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"Nothing contributes so much to the continued life of an investigator of lynchings and his tranquil possession of all his limbs as the obtuseness of the lynchers themselves."
American Mercury 1929-01-01
In this little, straggling Negro cemetery, its graves weed-grown, its headstones leaning drunkenly, stands a magnificent sarcophagus of white Alabama marble. It is an astonishing thing to find here on the edge of this Mississippi Delta town of Clarksdale. Quite likely there’s nothing like it all up and down the Delta in either white or Negro cemetery.Within it lie the bodies of a dark woman and her baby, both dead in the hour of the baby’s birth. Proudly, Dr. P. W. Hill, wealthy Negro dentist, shows us through this gleaming mausoleum where his wife and baby lie and where some day he too will rest.In all simplicity he regards it only as his tribute to the ones he loved.
Pittsburgh Post-Gazette 1948-08-25
Right here this Jim Crow thing gets to the point where it’s just plain silly - if a thing so replete with heartbreak and tragedy can ever be properly called silly. Here we sit in the waiting room of Dr. - well let’s say Dr. Bradford Gordon. He’s got that kind of a New England sounding name but why mention it here, when it might be the cause of getting him Kluxed. The room is filling up after the noon hour, white farmers in from the country with their wives and youngsters to get their teeth "fixed up." Other, better-dressed whites, men and women, plainly city dwellers. And a handful of Negro mothers with their children. No segregation here. When Dr. Gordon appears he proves to be very, very black. He Is a towering figure of a man, graduate of a famous northern university and a star on its football team. The man seems to beam with kindliness and courtesy. If he isn’t a gentleman, I never saw one. We chat a while.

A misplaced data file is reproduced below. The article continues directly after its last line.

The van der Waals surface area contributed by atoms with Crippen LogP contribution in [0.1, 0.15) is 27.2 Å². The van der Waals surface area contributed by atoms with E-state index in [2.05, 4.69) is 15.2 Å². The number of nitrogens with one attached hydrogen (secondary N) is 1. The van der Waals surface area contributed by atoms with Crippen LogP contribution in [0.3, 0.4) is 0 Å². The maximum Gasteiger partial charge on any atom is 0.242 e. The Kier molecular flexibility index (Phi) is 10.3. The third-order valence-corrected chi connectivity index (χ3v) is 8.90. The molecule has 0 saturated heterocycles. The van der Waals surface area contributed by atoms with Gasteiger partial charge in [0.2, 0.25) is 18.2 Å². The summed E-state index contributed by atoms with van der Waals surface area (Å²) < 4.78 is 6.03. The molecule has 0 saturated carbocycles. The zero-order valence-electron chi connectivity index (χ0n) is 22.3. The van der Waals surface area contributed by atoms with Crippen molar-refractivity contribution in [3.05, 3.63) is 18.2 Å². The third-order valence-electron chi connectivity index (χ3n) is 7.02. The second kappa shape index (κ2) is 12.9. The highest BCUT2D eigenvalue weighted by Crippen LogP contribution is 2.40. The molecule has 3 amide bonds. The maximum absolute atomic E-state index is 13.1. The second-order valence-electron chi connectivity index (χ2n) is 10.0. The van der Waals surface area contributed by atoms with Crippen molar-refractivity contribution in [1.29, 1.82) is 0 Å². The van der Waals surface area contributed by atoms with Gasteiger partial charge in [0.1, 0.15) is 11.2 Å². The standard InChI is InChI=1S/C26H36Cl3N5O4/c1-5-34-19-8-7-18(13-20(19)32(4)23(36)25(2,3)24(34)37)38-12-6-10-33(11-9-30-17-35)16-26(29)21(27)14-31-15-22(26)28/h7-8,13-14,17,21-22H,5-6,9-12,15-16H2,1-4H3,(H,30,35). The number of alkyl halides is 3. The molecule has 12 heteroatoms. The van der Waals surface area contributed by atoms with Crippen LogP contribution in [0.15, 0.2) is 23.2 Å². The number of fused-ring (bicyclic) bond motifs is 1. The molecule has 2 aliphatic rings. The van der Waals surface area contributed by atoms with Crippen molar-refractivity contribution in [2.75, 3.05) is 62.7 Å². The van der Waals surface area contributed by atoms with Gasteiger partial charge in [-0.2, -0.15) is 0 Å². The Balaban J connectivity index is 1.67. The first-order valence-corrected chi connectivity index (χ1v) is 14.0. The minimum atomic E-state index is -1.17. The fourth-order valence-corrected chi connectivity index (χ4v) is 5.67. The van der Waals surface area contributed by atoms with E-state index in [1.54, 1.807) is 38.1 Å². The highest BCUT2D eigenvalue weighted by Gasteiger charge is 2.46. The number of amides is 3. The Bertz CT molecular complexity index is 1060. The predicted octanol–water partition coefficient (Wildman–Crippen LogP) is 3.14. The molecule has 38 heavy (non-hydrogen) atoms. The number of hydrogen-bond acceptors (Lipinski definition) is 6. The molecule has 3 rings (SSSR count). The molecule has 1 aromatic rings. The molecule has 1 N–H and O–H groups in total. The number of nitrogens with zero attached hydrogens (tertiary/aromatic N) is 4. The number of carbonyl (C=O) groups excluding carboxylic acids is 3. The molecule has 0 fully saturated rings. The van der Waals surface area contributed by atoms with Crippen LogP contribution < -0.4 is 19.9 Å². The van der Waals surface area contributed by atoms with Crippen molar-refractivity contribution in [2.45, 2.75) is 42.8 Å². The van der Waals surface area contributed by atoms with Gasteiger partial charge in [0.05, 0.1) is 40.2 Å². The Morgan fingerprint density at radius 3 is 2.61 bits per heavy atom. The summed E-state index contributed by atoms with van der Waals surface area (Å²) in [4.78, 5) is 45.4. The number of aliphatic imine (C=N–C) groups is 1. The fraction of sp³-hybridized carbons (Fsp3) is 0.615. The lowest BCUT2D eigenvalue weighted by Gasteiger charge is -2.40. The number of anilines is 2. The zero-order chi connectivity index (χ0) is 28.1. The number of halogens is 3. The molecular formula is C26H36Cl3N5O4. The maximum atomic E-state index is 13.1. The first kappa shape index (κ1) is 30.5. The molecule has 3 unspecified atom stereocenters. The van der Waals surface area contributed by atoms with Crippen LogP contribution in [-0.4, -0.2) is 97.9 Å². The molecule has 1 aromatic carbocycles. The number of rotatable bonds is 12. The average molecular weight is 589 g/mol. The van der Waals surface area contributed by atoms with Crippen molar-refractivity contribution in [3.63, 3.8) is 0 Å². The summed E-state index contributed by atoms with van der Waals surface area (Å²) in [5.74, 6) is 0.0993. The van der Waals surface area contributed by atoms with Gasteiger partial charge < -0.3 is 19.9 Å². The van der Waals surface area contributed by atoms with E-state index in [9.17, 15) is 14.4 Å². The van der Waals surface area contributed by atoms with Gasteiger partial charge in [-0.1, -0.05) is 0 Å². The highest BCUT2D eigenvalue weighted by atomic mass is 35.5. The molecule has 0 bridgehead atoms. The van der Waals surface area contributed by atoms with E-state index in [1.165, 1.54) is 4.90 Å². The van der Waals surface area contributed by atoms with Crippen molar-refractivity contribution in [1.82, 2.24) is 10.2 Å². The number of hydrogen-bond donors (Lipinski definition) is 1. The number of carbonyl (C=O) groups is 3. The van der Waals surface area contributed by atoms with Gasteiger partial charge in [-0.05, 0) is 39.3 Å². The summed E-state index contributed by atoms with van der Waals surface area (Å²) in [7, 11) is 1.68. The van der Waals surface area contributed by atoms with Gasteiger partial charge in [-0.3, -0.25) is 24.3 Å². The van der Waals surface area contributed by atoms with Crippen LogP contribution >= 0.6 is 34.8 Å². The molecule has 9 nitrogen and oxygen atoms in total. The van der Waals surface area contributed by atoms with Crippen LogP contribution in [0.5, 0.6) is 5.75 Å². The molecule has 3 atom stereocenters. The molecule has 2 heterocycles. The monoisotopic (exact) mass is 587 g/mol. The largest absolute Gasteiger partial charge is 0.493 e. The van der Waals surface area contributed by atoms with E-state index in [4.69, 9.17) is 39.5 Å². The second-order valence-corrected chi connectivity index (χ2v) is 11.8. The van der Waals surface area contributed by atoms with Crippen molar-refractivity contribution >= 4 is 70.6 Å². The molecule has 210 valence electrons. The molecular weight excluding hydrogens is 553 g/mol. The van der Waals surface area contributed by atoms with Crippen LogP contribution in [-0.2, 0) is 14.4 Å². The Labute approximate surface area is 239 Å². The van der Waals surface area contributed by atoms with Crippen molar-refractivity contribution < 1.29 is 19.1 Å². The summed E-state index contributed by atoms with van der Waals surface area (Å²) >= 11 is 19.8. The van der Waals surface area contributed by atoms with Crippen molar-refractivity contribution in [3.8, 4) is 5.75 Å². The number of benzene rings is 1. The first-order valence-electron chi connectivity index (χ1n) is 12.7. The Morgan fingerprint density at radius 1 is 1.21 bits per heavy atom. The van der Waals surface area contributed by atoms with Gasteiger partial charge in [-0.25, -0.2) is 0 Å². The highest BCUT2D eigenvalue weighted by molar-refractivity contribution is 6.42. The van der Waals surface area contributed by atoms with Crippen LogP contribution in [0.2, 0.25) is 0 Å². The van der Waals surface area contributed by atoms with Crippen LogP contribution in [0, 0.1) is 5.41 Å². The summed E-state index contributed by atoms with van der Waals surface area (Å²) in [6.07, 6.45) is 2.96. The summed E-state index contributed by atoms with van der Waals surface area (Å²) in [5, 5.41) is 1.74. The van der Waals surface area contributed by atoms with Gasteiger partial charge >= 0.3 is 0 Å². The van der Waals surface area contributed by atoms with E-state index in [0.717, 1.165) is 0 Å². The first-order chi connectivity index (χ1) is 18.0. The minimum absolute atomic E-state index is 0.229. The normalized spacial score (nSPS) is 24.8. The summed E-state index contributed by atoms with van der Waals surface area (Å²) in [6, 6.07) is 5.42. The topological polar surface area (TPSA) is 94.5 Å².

Pittsburgh Post-Gazette 1948-08-21